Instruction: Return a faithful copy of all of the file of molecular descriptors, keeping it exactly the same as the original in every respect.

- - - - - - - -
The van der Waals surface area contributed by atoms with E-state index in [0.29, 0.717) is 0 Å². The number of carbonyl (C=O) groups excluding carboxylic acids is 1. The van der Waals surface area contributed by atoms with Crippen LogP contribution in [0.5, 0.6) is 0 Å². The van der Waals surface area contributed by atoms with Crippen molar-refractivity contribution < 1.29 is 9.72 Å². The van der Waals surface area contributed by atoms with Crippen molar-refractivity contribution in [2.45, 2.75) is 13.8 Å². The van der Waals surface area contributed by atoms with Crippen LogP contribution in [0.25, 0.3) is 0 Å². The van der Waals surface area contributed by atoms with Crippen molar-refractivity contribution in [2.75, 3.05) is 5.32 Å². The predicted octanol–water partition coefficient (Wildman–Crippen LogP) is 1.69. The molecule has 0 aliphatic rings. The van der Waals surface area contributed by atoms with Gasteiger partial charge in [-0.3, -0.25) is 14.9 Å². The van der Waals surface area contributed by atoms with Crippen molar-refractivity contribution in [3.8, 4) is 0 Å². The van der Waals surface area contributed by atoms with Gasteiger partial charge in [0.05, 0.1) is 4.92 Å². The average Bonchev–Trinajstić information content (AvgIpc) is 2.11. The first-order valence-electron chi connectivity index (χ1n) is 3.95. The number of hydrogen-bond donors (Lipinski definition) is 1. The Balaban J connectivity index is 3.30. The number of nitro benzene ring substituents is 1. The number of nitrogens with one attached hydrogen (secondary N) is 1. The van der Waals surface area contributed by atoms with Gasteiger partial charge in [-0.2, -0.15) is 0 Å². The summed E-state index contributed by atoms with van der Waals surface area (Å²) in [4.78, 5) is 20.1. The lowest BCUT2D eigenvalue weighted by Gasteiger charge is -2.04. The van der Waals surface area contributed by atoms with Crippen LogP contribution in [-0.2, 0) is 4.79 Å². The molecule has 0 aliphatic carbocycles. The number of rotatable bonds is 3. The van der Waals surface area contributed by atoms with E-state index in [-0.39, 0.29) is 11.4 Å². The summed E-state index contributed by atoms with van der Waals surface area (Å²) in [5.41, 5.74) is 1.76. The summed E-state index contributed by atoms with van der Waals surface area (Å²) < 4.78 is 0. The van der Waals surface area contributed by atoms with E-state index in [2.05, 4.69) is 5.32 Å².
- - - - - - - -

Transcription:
The van der Waals surface area contributed by atoms with E-state index in [0.29, 0.717) is 0 Å². The number of carbonyl (C=O) groups excluding carboxylic acids is 1. The van der Waals surface area contributed by atoms with Crippen LogP contribution in [0.5, 0.6) is 0 Å². The van der Waals surface area contributed by atoms with Crippen molar-refractivity contribution < 1.29 is 9.72 Å². The van der Waals surface area contributed by atoms with Crippen molar-refractivity contribution in [2.45, 2.75) is 13.8 Å². The van der Waals surface area contributed by atoms with Crippen LogP contribution in [0.25, 0.3) is 0 Å². The van der Waals surface area contributed by atoms with Crippen molar-refractivity contribution in [2.75, 3.05) is 5.32 Å². The predicted octanol–water partition coefficient (Wildman–Crippen LogP) is 1.69. The molecule has 0 aliphatic rings. The van der Waals surface area contributed by atoms with Gasteiger partial charge in [-0.3, -0.25) is 14.9 Å². The van der Waals surface area contributed by atoms with Crippen molar-refractivity contribution in [3.8, 4) is 0 Å². The van der Waals surface area contributed by atoms with Gasteiger partial charge in [0.05, 0.1) is 4.92 Å². The average Bonchev–Trinajstić information content (AvgIpc) is 2.11. The first-order valence-electron chi connectivity index (χ1n) is 3.95. The number of hydrogen-bond donors (Lipinski definition) is 1. The Balaban J connectivity index is 3.30. The number of nitro benzene ring substituents is 1. The number of nitrogens with one attached hydrogen (secondary N) is 1. The van der Waals surface area contributed by atoms with Gasteiger partial charge in [-0.2, -0.15) is 0 Å². The summed E-state index contributed by atoms with van der Waals surface area (Å²) in [4.78, 5) is 20.1. The lowest BCUT2D eigenvalue weighted by Gasteiger charge is -2.04. The van der Waals surface area contributed by atoms with Crippen LogP contribution in [-0.2, 0) is 4.79 Å². The molecule has 0 aliphatic carbocycles. The number of rotatable bonds is 3. The van der Waals surface area contributed by atoms with E-state index in [-0.39, 0.29) is 11.4 Å². The summed E-state index contributed by atoms with van der Waals surface area (Å²) in [5.41, 5.74) is 1.76. The summed E-state index contributed by atoms with van der Waals surface area (Å²) < 4.78 is 0. The van der Waals surface area contributed by atoms with E-state index in [2.05, 4.69) is 5.32 Å².